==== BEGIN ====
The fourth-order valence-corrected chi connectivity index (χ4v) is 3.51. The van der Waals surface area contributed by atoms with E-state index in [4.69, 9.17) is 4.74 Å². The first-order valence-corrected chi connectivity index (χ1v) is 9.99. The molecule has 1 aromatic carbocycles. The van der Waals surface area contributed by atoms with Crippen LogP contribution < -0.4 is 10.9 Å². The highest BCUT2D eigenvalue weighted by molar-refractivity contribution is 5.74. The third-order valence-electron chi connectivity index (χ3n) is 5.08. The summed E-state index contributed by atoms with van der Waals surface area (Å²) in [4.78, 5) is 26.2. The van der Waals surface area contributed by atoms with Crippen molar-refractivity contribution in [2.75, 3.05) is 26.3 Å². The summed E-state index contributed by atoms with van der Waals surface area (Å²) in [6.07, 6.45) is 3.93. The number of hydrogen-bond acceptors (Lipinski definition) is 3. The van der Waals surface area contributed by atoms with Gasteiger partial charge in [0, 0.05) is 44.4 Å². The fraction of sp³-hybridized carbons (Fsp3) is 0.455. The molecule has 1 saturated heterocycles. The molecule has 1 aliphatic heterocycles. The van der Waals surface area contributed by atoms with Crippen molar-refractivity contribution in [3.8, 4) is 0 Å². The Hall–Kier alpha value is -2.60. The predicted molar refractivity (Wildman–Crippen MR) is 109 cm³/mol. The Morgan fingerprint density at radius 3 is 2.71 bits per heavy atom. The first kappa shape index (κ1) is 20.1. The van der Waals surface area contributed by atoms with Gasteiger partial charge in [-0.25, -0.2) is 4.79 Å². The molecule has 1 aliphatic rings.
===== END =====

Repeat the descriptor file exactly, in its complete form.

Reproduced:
The fourth-order valence-corrected chi connectivity index (χ4v) is 3.51. The van der Waals surface area contributed by atoms with E-state index in [4.69, 9.17) is 4.74 Å². The first-order valence-corrected chi connectivity index (χ1v) is 9.99. The molecule has 1 aromatic carbocycles. The van der Waals surface area contributed by atoms with Crippen LogP contribution < -0.4 is 10.9 Å². The highest BCUT2D eigenvalue weighted by molar-refractivity contribution is 5.74. The third-order valence-electron chi connectivity index (χ3n) is 5.08. The summed E-state index contributed by atoms with van der Waals surface area (Å²) in [4.78, 5) is 26.2. The van der Waals surface area contributed by atoms with Crippen molar-refractivity contribution in [2.75, 3.05) is 26.3 Å². The summed E-state index contributed by atoms with van der Waals surface area (Å²) in [6.07, 6.45) is 3.93. The number of hydrogen-bond acceptors (Lipinski definition) is 3. The van der Waals surface area contributed by atoms with Gasteiger partial charge in [0, 0.05) is 44.4 Å². The fraction of sp³-hybridized carbons (Fsp3) is 0.455. The molecule has 1 saturated heterocycles. The molecule has 1 aliphatic heterocycles. The van der Waals surface area contributed by atoms with Crippen molar-refractivity contribution in [3.8, 4) is 0 Å². The Hall–Kier alpha value is -2.60. The predicted molar refractivity (Wildman–Crippen MR) is 109 cm³/mol. The Morgan fingerprint density at radius 3 is 2.71 bits per heavy atom. The first kappa shape index (κ1) is 20.1. The van der Waals surface area contributed by atoms with Gasteiger partial charge in [-0.25, -0.2) is 4.79 Å². The molecule has 1 aliphatic rings.